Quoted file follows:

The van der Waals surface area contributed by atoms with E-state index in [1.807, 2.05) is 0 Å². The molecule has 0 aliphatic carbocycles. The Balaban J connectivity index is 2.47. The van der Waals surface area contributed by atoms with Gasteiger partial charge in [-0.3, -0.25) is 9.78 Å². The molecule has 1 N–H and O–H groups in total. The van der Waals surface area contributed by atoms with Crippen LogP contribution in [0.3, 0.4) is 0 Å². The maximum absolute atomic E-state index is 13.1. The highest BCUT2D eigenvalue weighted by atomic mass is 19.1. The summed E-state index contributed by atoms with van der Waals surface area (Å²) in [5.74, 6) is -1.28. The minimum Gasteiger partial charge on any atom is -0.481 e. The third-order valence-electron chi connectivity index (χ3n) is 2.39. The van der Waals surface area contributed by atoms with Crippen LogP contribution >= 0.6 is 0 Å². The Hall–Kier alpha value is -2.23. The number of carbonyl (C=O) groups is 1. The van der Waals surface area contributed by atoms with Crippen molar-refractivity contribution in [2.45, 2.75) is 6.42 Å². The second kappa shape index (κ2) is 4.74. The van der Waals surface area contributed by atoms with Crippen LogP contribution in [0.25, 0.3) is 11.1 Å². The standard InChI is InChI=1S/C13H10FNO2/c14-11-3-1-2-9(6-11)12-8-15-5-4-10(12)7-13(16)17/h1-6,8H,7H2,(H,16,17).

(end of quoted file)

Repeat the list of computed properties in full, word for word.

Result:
The van der Waals surface area contributed by atoms with E-state index in [1.807, 2.05) is 0 Å². The molecule has 0 aliphatic carbocycles. The Balaban J connectivity index is 2.47. The van der Waals surface area contributed by atoms with Gasteiger partial charge in [-0.3, -0.25) is 9.78 Å². The molecule has 1 N–H and O–H groups in total. The van der Waals surface area contributed by atoms with Crippen LogP contribution in [0.3, 0.4) is 0 Å². The maximum absolute atomic E-state index is 13.1. The highest BCUT2D eigenvalue weighted by atomic mass is 19.1. The summed E-state index contributed by atoms with van der Waals surface area (Å²) in [5.74, 6) is -1.28. The minimum Gasteiger partial charge on any atom is -0.481 e. The third-order valence-electron chi connectivity index (χ3n) is 2.39. The van der Waals surface area contributed by atoms with Crippen LogP contribution >= 0.6 is 0 Å². The Hall–Kier alpha value is -2.23. The number of carbonyl (C=O) groups is 1. The van der Waals surface area contributed by atoms with Crippen molar-refractivity contribution in [2.45, 2.75) is 6.42 Å². The second kappa shape index (κ2) is 4.74. The van der Waals surface area contributed by atoms with Crippen LogP contribution in [0.25, 0.3) is 11.1 Å². The standard InChI is InChI=1S/C13H10FNO2/c14-11-3-1-2-9(6-11)12-8-15-5-4-10(12)7-13(16)17/h1-6,8H,7H2,(H,16,17).